Probably the best thing about fall is the leaves. All those warm colors look amazing in landscapes or serve as a perfect backdrop for portraits. Want to make the best of this year’s fall and its colorful foliage? The 2021 Foliage Prediction Map will be your best friend!
The tool is pretty straightforward and intuitive to use: just move the slider under the map to a specific date, and the map will immediately show the fall foliage and what stage it will be at. There’s a color code in the top right, ranging from “no change” to “past peak.”
The leaf map’s creator is David Angotti of Smoky Mountains. His tool relies on a complex algorithm that carefully analyzes several million data points and outputs approximately 50,000 predictive data pieces. Some of the data points the algorithm processes include:
- NOAA historical temperatures
- NOAA historical precipitation
- NOAA forecast temperatures
- NOAA forecast precipitation
- Historical leaf peak trends
- Peak observation trends
- Historical model outputs from previous years
“Similar to any meteorological forecast, leaf predictions will never be 100% accurate,” David explains. However, the tool has been around since 2013. So, he and his team are quite confident in the data sources, process, and algorithm. Also, this year there’s a novelty that will make the map even more accurate and reliable.
“For the first time ever, we plan to release a mid-season update in late September,” David explains. “By applying the mid-season update, we believe the accuracy and usefulness of the tool will be increased.” Other than the map itself, you’ll also find a bit of information about the reasons behind the changing colors of leaves. What I find particularly interesting is the chemistry behind the most common colors:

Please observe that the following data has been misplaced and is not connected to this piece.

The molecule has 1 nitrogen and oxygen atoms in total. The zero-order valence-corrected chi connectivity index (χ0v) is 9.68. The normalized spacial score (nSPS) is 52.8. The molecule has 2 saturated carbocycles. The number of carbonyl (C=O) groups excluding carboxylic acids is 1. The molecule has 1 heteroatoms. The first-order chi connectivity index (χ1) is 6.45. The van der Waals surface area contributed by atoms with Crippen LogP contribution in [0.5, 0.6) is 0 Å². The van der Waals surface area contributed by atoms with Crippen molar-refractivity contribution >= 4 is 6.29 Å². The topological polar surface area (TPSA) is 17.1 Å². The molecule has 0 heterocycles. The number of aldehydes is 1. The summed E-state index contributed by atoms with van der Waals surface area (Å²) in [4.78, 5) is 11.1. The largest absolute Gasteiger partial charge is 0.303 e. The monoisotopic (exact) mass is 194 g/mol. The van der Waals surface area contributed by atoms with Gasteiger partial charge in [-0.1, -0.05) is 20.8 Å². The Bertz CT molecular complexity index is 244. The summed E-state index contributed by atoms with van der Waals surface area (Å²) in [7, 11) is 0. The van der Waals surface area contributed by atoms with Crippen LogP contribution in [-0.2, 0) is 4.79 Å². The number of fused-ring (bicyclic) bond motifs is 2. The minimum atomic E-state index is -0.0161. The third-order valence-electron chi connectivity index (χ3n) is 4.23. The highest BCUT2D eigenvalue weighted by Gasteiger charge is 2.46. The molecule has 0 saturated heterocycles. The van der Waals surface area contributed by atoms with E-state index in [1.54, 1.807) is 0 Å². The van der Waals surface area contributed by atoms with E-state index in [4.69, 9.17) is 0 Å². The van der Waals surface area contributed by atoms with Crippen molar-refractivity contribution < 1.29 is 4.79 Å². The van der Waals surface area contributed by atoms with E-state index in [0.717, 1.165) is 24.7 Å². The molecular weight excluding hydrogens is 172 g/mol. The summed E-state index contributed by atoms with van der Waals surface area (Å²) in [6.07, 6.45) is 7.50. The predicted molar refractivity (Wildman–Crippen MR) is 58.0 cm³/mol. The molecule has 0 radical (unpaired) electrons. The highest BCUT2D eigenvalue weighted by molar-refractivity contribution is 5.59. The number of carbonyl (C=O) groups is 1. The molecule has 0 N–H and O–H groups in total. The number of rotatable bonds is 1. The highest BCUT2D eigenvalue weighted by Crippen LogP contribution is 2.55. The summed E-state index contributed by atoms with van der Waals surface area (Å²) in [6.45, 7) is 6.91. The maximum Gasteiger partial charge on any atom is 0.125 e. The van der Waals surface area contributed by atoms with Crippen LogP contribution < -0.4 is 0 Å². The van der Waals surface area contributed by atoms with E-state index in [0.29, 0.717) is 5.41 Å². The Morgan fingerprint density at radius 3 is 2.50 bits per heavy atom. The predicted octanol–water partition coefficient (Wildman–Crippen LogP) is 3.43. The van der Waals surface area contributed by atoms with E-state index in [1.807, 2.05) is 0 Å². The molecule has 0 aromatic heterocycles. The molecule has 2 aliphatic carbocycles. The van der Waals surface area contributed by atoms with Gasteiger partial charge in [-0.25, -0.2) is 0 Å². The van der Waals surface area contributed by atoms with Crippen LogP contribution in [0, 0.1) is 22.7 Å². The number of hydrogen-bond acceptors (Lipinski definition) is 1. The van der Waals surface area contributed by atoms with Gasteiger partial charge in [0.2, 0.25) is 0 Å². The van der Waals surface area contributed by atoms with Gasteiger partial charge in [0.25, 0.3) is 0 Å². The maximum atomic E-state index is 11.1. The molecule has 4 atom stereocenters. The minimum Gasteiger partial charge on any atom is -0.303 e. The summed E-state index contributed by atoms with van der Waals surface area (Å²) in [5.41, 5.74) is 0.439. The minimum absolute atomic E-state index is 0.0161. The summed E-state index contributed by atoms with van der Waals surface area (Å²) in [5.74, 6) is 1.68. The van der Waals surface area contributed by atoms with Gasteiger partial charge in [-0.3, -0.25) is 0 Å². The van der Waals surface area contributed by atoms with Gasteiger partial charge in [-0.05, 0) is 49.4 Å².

Another thing I found interesting is the way people use the foliage map. “The vast majority of individuals use the leaf map to check when leaves will peak near their home or for an upcoming trip,” David says. However, he’s heard of some other awesome ideas people had for using this tool over the years. These include planning an outdoor wedding, a grade-school teacher planning a trip to a nearby State Forest, and of course – planning a shoot.
“Each year, our customer service team fields hundreds of questions about where to view fall foliage,” David adds. “This year we are releasing a vetted list of the top places to view fall foliage in all 50 states.” The list identifies well over 100 fall viewing spots. So, if you’re planning a shoot this fall, you can find the nearest spot in your state. On the map website, you’ll also find some colorful illustrations, fall recipes, and even coloring sheets for your kids. Something for everyone! You can try out the map below:
“We love fall and want it to be fun and exciting for everyone,” David concludes. And indeed, the website is not only super-useful for photo-enthusiast and professionals, but also for everyone out there who enjoys this dreamy and colorful time of year. Make sure to check out the map here and take a look at everything else that the site has to offer. And I hope to see something similar made for Europe so I can plan my photo walks, too!
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